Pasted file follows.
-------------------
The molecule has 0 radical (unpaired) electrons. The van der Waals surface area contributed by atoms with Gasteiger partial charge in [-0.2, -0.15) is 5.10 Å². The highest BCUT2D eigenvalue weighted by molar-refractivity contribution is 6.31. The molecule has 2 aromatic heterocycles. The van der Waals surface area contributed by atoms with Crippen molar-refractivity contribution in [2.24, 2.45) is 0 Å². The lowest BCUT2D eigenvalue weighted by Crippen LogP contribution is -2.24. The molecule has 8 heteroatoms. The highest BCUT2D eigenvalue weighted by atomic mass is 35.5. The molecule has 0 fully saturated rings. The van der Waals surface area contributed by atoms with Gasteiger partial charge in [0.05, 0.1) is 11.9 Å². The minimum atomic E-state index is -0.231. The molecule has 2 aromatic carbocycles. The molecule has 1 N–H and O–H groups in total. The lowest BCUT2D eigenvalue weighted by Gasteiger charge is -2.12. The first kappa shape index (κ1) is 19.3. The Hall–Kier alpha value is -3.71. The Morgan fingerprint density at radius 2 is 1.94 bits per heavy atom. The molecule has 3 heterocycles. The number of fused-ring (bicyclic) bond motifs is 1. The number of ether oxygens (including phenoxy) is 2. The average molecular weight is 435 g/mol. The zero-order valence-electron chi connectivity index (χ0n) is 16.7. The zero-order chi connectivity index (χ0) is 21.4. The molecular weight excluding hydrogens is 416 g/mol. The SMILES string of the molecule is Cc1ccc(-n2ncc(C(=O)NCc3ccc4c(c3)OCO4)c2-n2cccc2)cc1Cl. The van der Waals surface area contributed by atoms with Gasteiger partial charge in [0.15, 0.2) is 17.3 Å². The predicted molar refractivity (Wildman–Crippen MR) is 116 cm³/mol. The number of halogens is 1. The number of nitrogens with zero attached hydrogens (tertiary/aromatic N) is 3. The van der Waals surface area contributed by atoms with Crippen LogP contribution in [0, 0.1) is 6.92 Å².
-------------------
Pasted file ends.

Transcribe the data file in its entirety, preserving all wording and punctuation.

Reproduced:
The molecule has 0 radical (unpaired) electrons. The van der Waals surface area contributed by atoms with Gasteiger partial charge in [-0.2, -0.15) is 5.10 Å². The highest BCUT2D eigenvalue weighted by molar-refractivity contribution is 6.31. The molecule has 2 aromatic heterocycles. The van der Waals surface area contributed by atoms with Crippen molar-refractivity contribution in [2.24, 2.45) is 0 Å². The lowest BCUT2D eigenvalue weighted by Crippen LogP contribution is -2.24. The molecule has 8 heteroatoms. The highest BCUT2D eigenvalue weighted by atomic mass is 35.5. The molecule has 0 fully saturated rings. The van der Waals surface area contributed by atoms with Gasteiger partial charge in [0.05, 0.1) is 11.9 Å². The minimum atomic E-state index is -0.231. The molecule has 2 aromatic carbocycles. The molecule has 1 N–H and O–H groups in total. The lowest BCUT2D eigenvalue weighted by Gasteiger charge is -2.12. The first kappa shape index (κ1) is 19.3. The Hall–Kier alpha value is -3.71. The Morgan fingerprint density at radius 2 is 1.94 bits per heavy atom. The molecule has 3 heterocycles. The number of fused-ring (bicyclic) bond motifs is 1. The number of ether oxygens (including phenoxy) is 2. The average molecular weight is 435 g/mol. The zero-order valence-electron chi connectivity index (χ0n) is 16.7. The zero-order chi connectivity index (χ0) is 21.4. The molecular weight excluding hydrogens is 416 g/mol. The SMILES string of the molecule is Cc1ccc(-n2ncc(C(=O)NCc3ccc4c(c3)OCO4)c2-n2cccc2)cc1Cl. The van der Waals surface area contributed by atoms with Gasteiger partial charge in [0.15, 0.2) is 17.3 Å². The predicted molar refractivity (Wildman–Crippen MR) is 116 cm³/mol. The number of halogens is 1. The number of nitrogens with zero attached hydrogens (tertiary/aromatic N) is 3. The van der Waals surface area contributed by atoms with Crippen LogP contribution in [0, 0.1) is 6.92 Å².